Explore trends in meteorological data over different periods in recent history (1900 onwards)..
rainfall, temperature, solar radiation
What Trend? Is designed to allows you to visually explore trends in selected weather variables.
A line of best fit (least sum of squares) is shown, along with an estimate of whether the slope of the line is statistically different from zero (i.e. no trend).
Note: This is a simple, visual analysis. The data length is relatively short, and most weather parameters are typically highly variable, making trend analysis difficult.
It allows decision-makers to answer questions such as:
What Trend? Allows you to explore a number of questions such as:
- Is the weather changing here?
- Am I getting more or less rain compared to the long term?
- Is there a trend in rainfall or temperature?
What Trend? asks the user for:
- The variable of interest
- Annual rainfall (mm)
- Annual average maximum temperature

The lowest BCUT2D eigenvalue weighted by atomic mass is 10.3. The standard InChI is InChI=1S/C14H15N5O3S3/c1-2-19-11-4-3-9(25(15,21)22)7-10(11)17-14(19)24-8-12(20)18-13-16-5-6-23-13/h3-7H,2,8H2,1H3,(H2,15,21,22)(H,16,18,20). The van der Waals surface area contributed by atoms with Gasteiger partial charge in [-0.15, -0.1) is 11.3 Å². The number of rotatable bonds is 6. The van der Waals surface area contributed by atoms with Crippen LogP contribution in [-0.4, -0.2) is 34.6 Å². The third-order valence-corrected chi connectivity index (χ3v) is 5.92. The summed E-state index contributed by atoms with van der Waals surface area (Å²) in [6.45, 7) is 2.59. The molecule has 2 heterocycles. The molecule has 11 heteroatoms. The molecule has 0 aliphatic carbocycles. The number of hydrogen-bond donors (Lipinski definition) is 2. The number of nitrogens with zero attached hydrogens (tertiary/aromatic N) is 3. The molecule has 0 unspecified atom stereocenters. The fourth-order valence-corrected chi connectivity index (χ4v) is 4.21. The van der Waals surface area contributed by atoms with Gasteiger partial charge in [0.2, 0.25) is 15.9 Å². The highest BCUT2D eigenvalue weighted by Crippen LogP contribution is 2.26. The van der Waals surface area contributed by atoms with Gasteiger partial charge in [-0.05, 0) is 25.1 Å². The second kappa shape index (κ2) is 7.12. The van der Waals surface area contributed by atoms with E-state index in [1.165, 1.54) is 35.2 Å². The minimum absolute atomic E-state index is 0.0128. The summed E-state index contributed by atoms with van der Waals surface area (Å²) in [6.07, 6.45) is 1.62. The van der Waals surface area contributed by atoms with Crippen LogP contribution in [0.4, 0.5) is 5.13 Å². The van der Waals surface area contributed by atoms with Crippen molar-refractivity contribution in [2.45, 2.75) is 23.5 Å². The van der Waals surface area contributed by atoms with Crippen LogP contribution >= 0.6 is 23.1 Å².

- Annual average minimum temperature (0C)
- Accumulated solar radiation
- Incidences of: rainfall, maximum temperature, minimum temperature and solar radiation
When Incidences is selected, choose “greater than” or “less than” , value of parameter and duration of “incidence”
What Trend? plots time series of selected variables: rainfall, temperature, radiation and incidences of specified occurrences. A simple line of best fit (least sum of squares) is provided along with an estimate of whether the slope of the line is significantly different from zero (i.e. no trend).
A graph of annual differences from the mean and cumulative differences (residual mass curves) provide another view of departures from the mean over the duration of available (or selected) data.
What Trend? Is a new analysis for Australian CliMate and is provided to allow you to explore whether there are visually observable trends in a specified variable (your judgment)?
Given the importance of climate change in public debate, What Trend? aims to empower the user to explore and discover for their location and variable whether there is are apparent trends.